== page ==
Workplace comedies have been a treasured genre of television nearly as long as television has been around. We’ve entered the day-to-day lives of cops (Brooklyn Nine-Nine, Reno 911), lawyers (Night Court, Ally McBeal), doctors and nurses (Scrubs, Dr. Ken), government workers (Parks and Recreation, Veep), and journalists (The Mary Tyler Moore Show, News Radio, Murphy Brown).
At times there’s an ebb and flow in interest, but, like crime procedurals, workplace comedies are the workhorses of American television and have only gained momentum since the American remake of The Office made them cool again in the mid-2000s. But, despite all the varieties of office settings and characters, there’s never been a show like NBC’s Superstore, which is ending its six-season run this month.
For fans who know what the show is capable of, it is ending far too soon.
Superstore, which was created by The Office-alum Justin Spitzer, is set in St. Louis, Missouri, at a fictional Walmart-like big-box store called Cloud 9. The show debuted in 2015 with America Ferrera as its lead and big-name celebrity draw, assisted by an unusually diverse ensemble of lesser-known comedic actors.
The focus on diverse working-class characters (Black, Asian, Latinx, disabled, elderly, queer) made Superstore immediately stand apart from the usual workplace comedy. On top of that, its retail-set plots stealthily use storylines to comment on prickly topics such as immigration, healthcare and insurance, racial discrimination, and labor rights while somehow maintaining the joke-on-top-of-a-joke pace of beloved sitcoms like 30 Rock.
Interstitials — cutaways unrelated to the plot of the episode — of customers behaving disgustingly and/or disturbingly with store merchandise (using deodorant and putting it back on the shelf, sniffing and biting candles, using cookware as a back scratcher and returning it) occur often. They last less than a minute, but they are compact comedy bites that could be compiled into one long episode as a Dadaist artist statement for Superstore.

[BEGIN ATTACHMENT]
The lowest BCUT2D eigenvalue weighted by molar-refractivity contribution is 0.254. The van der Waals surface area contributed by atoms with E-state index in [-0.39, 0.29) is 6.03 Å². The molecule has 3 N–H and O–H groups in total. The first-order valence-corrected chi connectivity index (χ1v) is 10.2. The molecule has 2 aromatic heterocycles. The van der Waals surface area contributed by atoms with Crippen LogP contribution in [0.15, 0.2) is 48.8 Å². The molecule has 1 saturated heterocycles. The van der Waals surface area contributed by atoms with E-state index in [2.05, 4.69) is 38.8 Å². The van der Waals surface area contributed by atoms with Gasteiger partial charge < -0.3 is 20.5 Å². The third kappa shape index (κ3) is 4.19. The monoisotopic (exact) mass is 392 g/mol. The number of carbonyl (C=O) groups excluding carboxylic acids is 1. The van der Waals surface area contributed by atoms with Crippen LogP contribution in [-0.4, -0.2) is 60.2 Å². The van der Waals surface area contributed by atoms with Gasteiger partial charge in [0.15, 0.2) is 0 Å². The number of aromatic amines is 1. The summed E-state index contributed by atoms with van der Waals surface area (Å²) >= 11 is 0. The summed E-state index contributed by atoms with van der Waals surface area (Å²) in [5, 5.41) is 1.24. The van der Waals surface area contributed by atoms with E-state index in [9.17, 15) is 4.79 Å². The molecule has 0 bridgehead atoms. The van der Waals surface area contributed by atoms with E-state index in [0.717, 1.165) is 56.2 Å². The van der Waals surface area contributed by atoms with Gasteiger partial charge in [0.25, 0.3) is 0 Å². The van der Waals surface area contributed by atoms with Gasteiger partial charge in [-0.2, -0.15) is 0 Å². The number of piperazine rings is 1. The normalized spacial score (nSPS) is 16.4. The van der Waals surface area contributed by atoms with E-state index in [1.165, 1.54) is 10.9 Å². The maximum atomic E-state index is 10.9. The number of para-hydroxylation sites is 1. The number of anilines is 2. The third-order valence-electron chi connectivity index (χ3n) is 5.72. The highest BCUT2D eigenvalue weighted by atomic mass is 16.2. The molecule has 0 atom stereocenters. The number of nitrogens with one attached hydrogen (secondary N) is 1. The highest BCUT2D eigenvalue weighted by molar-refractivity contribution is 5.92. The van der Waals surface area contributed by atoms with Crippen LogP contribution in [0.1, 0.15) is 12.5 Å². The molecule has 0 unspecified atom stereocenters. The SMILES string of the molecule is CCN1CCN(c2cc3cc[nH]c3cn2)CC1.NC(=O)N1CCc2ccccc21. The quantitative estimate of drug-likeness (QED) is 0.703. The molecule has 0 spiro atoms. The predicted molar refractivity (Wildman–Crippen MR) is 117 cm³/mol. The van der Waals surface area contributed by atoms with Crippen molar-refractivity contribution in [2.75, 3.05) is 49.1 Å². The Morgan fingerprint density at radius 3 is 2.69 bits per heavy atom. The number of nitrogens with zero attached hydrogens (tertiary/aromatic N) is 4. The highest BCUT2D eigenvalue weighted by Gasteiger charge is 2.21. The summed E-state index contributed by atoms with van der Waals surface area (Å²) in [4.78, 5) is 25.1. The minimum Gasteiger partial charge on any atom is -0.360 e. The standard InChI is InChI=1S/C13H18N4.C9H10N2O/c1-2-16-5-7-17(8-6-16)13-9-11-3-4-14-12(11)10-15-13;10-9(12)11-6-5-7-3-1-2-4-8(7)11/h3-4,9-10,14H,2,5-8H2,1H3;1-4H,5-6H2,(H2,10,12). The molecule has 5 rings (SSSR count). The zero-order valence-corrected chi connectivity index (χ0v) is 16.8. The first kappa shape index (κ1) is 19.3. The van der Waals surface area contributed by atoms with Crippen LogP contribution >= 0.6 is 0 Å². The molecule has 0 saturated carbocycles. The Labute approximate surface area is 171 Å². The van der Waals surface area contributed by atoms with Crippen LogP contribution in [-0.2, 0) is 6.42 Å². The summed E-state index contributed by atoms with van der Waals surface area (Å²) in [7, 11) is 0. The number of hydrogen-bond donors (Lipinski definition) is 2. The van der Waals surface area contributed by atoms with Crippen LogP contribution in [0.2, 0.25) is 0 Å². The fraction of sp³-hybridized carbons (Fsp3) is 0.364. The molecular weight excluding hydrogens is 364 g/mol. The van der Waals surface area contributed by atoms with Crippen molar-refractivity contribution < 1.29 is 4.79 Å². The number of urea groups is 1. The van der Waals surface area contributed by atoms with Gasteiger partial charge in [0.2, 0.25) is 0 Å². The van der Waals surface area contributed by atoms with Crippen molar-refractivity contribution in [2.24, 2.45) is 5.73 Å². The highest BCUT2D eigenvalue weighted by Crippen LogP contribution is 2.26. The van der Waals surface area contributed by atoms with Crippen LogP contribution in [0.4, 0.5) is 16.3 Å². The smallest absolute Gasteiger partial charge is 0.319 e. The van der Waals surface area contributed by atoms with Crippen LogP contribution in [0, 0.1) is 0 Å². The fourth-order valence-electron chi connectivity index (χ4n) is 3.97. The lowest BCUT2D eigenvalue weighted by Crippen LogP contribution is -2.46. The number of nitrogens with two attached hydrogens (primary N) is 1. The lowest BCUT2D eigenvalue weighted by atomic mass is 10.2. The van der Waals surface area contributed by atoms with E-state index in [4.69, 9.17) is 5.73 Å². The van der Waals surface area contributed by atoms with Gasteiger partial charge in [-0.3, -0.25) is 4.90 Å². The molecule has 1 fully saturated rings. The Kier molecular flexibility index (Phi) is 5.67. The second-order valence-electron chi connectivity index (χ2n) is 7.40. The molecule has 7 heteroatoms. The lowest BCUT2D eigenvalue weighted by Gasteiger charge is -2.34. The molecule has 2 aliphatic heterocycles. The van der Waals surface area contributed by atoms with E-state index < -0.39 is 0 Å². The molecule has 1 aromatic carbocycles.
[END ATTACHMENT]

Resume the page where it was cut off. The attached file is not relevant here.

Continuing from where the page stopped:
It’s a show about ordinary people and their ordinary struggles that renders them meaningful by focusing on them. On Superstore, the people re-stocking groceries and electronics in the aisle aren’t set dressing for a better-off white lead to traipse through. They are the main characters.
Over six seasons, Superstore has managed to portray the plight of minimum-wage workers with an all-star comedic ensemble, imbue it with the charmingly nihilistic chaos of Party Down, and still have room to make a substantial statement about the horrors of life under capitalism.
It currently has a ninety-one-percent rating on Rotten Tomatoes and has been widely praised by critics. Vulture called it “one of network television’s most consistently and quietly revolutionary sitcoms.” Vox dubbed it both “TV’s best workplace comedy” and “one of TV’s most sadly overlooked shows.” Six seasons in, it still feels like a secret you’re pleading your friends to discover: “Drop what you’re doing and watch because you won’t regret it!”
As we get ready to say goodbye to Superstore, let’s look back at six key episodes that certify it as one of the sharpest and funniest shows on television:
Season 1, Episode 11: “Labor”
In the Season 1 finale, teen employee Cheyenne (Nichole Sakura) seemingly goes into active labor while working her shift at the store, and the employees all rally — each in their own way — to help deliver the baby. Amy (Ferrera), the mother of the group, steps in to comfort Cheyenne while fielding inane questions from the growing crowd around them, including a customer asking her to explain the difference between sunblock and sunscreen while Cheyenne shrieks in pain.
Store manager Glenn (Mark McKinney) steps in because no real doctors are present and he “played the abortion doctor in a Hell House once.” Sandra (Kaliko Kauahi), the quiet one, whispers she’s a trained midwife to no one in particular. And Garrett (Colton Dunn) films the whole thing for Cheyenne’s absent partner but mistakenly broadcasts it on the store’s for-sale television screens. This plotline is full of sitcom hijinks that in any other show could easily be the meat of the episode. But for Superstore, that’s just the pre-title sequence.